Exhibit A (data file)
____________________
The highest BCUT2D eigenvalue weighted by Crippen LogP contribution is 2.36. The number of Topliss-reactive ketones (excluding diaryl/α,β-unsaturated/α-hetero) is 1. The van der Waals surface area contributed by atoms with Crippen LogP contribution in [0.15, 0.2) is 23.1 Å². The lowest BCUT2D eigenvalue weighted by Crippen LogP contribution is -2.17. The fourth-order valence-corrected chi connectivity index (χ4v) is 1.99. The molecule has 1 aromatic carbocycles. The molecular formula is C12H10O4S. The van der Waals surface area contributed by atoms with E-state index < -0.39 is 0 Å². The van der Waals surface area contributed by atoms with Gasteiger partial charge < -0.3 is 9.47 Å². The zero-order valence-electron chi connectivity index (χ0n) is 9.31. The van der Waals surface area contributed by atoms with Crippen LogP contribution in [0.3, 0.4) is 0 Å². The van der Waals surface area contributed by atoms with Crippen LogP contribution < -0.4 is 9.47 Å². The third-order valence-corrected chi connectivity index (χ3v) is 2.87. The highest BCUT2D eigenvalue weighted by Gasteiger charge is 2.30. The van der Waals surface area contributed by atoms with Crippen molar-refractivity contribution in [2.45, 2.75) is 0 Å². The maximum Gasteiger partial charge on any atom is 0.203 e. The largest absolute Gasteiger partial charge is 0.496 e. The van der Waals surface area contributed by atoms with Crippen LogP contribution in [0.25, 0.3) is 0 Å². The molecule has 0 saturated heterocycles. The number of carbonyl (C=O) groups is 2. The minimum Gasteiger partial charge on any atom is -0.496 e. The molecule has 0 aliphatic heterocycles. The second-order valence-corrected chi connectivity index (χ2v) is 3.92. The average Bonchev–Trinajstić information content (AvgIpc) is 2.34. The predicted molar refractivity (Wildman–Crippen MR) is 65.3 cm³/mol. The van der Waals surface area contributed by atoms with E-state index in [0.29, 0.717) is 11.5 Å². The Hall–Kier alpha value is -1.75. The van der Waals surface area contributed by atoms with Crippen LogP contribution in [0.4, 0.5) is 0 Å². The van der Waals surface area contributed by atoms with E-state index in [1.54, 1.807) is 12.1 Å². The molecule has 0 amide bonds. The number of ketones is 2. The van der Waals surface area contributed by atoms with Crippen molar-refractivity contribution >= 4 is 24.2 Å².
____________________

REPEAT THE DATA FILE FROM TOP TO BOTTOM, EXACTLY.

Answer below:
The highest BCUT2D eigenvalue weighted by Crippen LogP contribution is 2.36. The number of Topliss-reactive ketones (excluding diaryl/α,β-unsaturated/α-hetero) is 1. The van der Waals surface area contributed by atoms with Crippen LogP contribution in [0.15, 0.2) is 23.1 Å². The lowest BCUT2D eigenvalue weighted by Crippen LogP contribution is -2.17. The fourth-order valence-corrected chi connectivity index (χ4v) is 1.99. The molecule has 1 aromatic carbocycles. The molecular formula is C12H10O4S. The van der Waals surface area contributed by atoms with E-state index < -0.39 is 0 Å². The van der Waals surface area contributed by atoms with Gasteiger partial charge < -0.3 is 9.47 Å². The zero-order valence-electron chi connectivity index (χ0n) is 9.31. The van der Waals surface area contributed by atoms with Crippen LogP contribution in [0.3, 0.4) is 0 Å². The van der Waals surface area contributed by atoms with Crippen LogP contribution < -0.4 is 9.47 Å². The third-order valence-corrected chi connectivity index (χ3v) is 2.87. The highest BCUT2D eigenvalue weighted by Gasteiger charge is 2.30. The van der Waals surface area contributed by atoms with Crippen molar-refractivity contribution in [2.45, 2.75) is 0 Å². The maximum Gasteiger partial charge on any atom is 0.203 e. The largest absolute Gasteiger partial charge is 0.496 e. The van der Waals surface area contributed by atoms with Crippen LogP contribution in [0.25, 0.3) is 0 Å². The molecule has 0 saturated heterocycles. The number of carbonyl (C=O) groups is 2. The minimum Gasteiger partial charge on any atom is -0.496 e. The molecule has 0 aliphatic heterocycles. The second-order valence-corrected chi connectivity index (χ2v) is 3.92. The average Bonchev–Trinajstić information content (AvgIpc) is 2.34. The predicted molar refractivity (Wildman–Crippen MR) is 65.3 cm³/mol. The van der Waals surface area contributed by atoms with E-state index in [0.29, 0.717) is 11.5 Å². The Hall–Kier alpha value is -1.75. The van der Waals surface area contributed by atoms with Crippen LogP contribution in [0.4, 0.5) is 0 Å². The van der Waals surface area contributed by atoms with E-state index in [1.54, 1.807) is 12.1 Å². The molecule has 0 amide bonds. The number of ketones is 2. The van der Waals surface area contributed by atoms with Crippen molar-refractivity contribution >= 4 is 24.2 Å².